Despite falling naphtha prices, naphtha cracks rise to three week highs in Asia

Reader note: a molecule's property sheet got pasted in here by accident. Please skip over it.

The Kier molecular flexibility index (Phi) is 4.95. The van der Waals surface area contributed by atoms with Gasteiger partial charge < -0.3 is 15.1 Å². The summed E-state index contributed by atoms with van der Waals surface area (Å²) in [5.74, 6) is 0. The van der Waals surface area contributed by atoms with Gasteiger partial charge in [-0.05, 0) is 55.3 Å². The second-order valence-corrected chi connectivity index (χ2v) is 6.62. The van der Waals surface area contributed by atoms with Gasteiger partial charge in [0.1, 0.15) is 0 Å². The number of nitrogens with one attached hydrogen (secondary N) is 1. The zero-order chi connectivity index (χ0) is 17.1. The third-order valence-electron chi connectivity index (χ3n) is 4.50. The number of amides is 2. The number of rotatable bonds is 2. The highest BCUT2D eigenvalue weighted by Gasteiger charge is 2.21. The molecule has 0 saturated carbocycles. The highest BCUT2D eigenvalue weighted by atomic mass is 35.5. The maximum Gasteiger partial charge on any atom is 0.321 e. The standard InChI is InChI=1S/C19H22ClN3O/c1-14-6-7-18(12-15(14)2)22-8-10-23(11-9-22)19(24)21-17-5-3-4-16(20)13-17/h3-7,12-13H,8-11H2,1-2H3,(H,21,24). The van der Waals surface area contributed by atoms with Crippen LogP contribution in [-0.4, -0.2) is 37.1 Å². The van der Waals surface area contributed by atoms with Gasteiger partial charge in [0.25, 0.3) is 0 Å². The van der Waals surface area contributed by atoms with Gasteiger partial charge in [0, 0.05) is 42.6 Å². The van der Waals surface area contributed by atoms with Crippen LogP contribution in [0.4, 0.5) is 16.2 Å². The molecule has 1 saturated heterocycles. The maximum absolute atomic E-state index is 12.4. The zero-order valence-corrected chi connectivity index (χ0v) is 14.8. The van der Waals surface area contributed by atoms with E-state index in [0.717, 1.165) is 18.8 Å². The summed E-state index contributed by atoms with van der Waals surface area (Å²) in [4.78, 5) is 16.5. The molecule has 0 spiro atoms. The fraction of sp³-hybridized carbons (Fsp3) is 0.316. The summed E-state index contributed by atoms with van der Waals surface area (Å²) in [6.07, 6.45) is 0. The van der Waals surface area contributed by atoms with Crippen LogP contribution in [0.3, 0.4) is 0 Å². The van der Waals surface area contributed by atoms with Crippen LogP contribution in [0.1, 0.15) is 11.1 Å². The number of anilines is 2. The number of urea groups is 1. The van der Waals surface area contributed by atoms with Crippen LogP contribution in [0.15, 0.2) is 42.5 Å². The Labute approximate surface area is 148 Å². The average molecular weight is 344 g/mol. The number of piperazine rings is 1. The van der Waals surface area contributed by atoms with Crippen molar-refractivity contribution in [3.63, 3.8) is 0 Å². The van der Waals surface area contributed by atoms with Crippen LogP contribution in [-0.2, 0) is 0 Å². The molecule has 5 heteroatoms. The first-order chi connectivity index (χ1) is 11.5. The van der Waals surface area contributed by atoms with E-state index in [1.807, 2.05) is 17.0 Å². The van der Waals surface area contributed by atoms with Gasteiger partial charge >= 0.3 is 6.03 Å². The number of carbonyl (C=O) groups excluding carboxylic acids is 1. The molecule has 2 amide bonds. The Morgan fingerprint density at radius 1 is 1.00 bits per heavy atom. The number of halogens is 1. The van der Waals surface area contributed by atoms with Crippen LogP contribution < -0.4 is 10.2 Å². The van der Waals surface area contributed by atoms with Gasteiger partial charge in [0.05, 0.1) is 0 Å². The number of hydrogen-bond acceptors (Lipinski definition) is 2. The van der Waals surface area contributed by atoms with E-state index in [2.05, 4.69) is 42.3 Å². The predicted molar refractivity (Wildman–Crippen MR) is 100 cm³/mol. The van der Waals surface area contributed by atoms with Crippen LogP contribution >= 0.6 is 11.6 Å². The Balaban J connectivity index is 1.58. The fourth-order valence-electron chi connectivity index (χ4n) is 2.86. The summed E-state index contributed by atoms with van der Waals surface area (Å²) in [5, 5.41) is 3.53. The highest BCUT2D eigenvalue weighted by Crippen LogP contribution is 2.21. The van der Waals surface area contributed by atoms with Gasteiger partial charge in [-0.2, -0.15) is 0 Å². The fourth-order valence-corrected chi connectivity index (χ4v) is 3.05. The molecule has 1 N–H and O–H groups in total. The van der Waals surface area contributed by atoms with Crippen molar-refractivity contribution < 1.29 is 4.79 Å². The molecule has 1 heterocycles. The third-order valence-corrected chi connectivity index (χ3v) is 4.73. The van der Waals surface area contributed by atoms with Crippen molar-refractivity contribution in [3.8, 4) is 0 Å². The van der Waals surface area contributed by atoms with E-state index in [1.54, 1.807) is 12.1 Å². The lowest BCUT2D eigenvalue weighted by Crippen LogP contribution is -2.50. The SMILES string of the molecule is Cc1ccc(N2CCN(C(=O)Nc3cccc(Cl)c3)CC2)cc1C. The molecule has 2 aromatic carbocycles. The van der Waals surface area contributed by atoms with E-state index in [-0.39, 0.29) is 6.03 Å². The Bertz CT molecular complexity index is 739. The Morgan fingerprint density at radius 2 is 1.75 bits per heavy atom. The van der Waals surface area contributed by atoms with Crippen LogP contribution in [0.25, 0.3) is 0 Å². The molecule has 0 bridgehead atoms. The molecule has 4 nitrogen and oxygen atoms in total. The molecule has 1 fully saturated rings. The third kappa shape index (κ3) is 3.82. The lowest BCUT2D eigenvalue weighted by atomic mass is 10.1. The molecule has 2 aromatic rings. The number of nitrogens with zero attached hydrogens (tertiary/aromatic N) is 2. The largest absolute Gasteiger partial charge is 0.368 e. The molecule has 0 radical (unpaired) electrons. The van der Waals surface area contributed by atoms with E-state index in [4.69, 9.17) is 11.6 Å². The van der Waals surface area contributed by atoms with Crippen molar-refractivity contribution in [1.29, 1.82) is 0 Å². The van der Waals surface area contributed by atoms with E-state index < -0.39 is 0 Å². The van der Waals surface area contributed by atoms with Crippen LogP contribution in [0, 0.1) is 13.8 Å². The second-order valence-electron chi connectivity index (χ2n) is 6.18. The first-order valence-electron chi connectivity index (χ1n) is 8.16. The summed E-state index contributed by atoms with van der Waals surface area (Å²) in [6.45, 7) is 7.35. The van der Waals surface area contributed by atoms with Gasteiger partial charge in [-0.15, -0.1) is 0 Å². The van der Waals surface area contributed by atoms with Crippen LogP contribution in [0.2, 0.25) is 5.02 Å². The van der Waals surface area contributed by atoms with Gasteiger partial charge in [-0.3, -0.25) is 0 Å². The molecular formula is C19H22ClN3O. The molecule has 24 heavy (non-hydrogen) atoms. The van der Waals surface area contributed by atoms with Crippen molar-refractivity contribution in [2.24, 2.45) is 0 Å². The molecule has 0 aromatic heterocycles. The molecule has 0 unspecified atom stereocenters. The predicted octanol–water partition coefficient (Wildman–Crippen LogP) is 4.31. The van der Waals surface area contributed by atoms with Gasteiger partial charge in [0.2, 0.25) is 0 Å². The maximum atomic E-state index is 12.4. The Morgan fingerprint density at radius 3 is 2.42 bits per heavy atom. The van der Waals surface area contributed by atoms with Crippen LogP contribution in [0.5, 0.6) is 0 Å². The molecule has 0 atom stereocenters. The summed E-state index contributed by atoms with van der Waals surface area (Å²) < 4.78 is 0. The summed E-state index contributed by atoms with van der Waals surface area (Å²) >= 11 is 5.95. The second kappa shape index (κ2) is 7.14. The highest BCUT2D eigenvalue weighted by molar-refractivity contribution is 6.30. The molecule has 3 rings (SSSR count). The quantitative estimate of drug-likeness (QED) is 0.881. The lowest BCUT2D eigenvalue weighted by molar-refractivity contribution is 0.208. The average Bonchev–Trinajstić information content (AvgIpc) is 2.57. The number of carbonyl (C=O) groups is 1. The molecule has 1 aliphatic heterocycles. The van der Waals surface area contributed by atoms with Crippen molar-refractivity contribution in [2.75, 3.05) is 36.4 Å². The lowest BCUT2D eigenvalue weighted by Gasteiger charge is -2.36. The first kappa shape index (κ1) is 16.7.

Naphtha prices in Asia dropped to a two-session low on Monday due to lower Brent crude prices, but cracks hovered around a three-week high on persistent healthy demand on the back of tighter supplies, as per Reuters. Gunvor has provisionally booked around 75,000 tons of naphtha from Tuapse, Russia, to arrive in Asia late October-early November to capitalise on healthy demand for heavy naphtha. The heavy grade Tuapse naphtha can fetch around US$14-15/ton premium from South Korea vs US$5-6/ton for open-spec grade. In a bid to cope with squeezed margins due to firm crude prices, refiners have reduced run rates or have shut plants to conduct maintenance. Reuters models showed refining margins have been negative across Europe, with some complex refineries in Northwest Europe just about breaking even. The most profitable gasoline margins have collapsed from almost US$12 a barrel at the start of September to US$2 a barrel mark. This is expected to continue to restrict barrels from Europe coming to Asia. Asia received an average 330,000 tons/month of Western naphtha in 2010. Expectations of lower supplies are to offset weaker demand in Taiwan. Formosa Petrochemical Corp has not restarted its 700,000 tpa No. 1 naphtha cracker as expected. The market is now dictated by demand for heavy naphtha rather than open-spec grade. Further delay in restart of Formosa’s cracker may have limited impact on sentiment. The price for front-month H1-November fell by eleven dollars to US$973/ton.
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